A stalemate thus ensued before either was aware of the board, both blissfully unaware their interlocutor’s potential opposition until the fateful moment that Tonkerbuttle, clumsy with cutlery twice the size of his arms, cut his finger with a steak knife. They glanced at each other with equal alarm. Somewhere, a pin dropped. Freya’s eyes dilated, her vocal cadences shifted dark to resonant monotone, and Tonkerbuttle, quick on the uptake, realised the new course of things just in time, and he quickly sent a series of telepathic placations, most notably: You do not want me your meal, Freya!

Freya, however, was too far gone. But I do, Tonkerbuttle.

No, you don’t.

Yes, I do.



No times a million.

Yes times infinity.

“Ahem,” said Geoffrey, as he gathered their plates, and dessert was brought in.

Beneath their unblinking glares, the war of wills was only just beginning. Freya felt Tonkerbuttle’s imposition strongly, but was able to withstand his directives with the vigour of her own, both colliding mid-journey like jet streams from two powerful fire hoses. Freya also saw advantage in recognising the limitation of Tonkerbuttle’s apparent gift, which was active only when she activated her own. And so the key, she reasoned, was to feign the disarming of herself, then strike when he wouldn’t be expecting anything.

Of course, Tonkerbuttle knew Freya would be thinking this, and he also knew that so long as she was overwhelmed by her desire for blood, her capacities of patience would be too limited to be effective. Moreover, the closer she came to feigning cordiality, the more he could simply provoke her into further misbehaviour by throwing breadsticks at her, for which her retaliations, no matter how harmless, would constitute misbehaviour enough to keep his powers in action.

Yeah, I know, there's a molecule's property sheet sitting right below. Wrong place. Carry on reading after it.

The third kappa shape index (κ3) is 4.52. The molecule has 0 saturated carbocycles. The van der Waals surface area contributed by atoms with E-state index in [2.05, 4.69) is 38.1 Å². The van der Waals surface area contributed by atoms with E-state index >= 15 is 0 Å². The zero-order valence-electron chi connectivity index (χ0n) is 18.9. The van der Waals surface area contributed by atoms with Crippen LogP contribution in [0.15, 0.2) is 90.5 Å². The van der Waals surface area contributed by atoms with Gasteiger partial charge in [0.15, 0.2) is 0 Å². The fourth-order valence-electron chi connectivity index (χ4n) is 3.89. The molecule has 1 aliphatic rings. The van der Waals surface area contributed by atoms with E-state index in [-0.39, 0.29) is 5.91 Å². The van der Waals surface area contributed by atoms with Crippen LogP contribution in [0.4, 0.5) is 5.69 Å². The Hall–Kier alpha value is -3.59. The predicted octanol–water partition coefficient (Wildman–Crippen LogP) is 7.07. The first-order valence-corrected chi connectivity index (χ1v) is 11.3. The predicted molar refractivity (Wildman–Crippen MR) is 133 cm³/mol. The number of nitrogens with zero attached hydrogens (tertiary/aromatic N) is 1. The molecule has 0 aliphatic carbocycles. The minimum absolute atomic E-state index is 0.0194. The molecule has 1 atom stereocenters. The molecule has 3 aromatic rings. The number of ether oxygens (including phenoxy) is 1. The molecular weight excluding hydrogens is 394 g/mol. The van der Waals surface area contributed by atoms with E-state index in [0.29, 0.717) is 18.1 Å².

The problem was, how could he tell whether she was better behaved under false pretence, or for her bloodlust passing?

“You can’t,” she said.

He regarded her a moment. “So, what do we do?”

“Well, we could finish these delicious sticky date puddings, and go watch Rumble in the Bronx.”

“We could try, I suppose.”

“It really was delicious, by the way. The whole meal was.”

“Must get tiring, sometimes. One whiff of blood, and a whole night’s ruined. Don’t you get sick of it?”

“Of blood? That’s like me asking if you get sick of water.”

“The way it shadows good company, though. One minute, things are pleasant, the next…”

“Sure, but that’s only how it seems from your point of view. From mine, it’s simply one good thing replaced by a better one.”

“Never thought of it that way.”

“No, you didn’t. You also didn’t notice me leave my chair a moment ago, or how close I suddenly am.”

Tonkerbuttle’s alarm rapidly grew; Freya, he now saw, was lurched directly above. He tried in vain to use his power, but she simply smiled at him. “No misbehaviour in leaving one’s chair, now is there?”

“No, can’t say there is.”

“And no misbehaviour in showing your host some appreciation for a wonderful meal by leaning in close, like this, and breathing on their neck…”

“Well, technically speaking…”

“This next part on the other hand, I think you’ll agree, is just about as bad as misbehaviour will ever be.”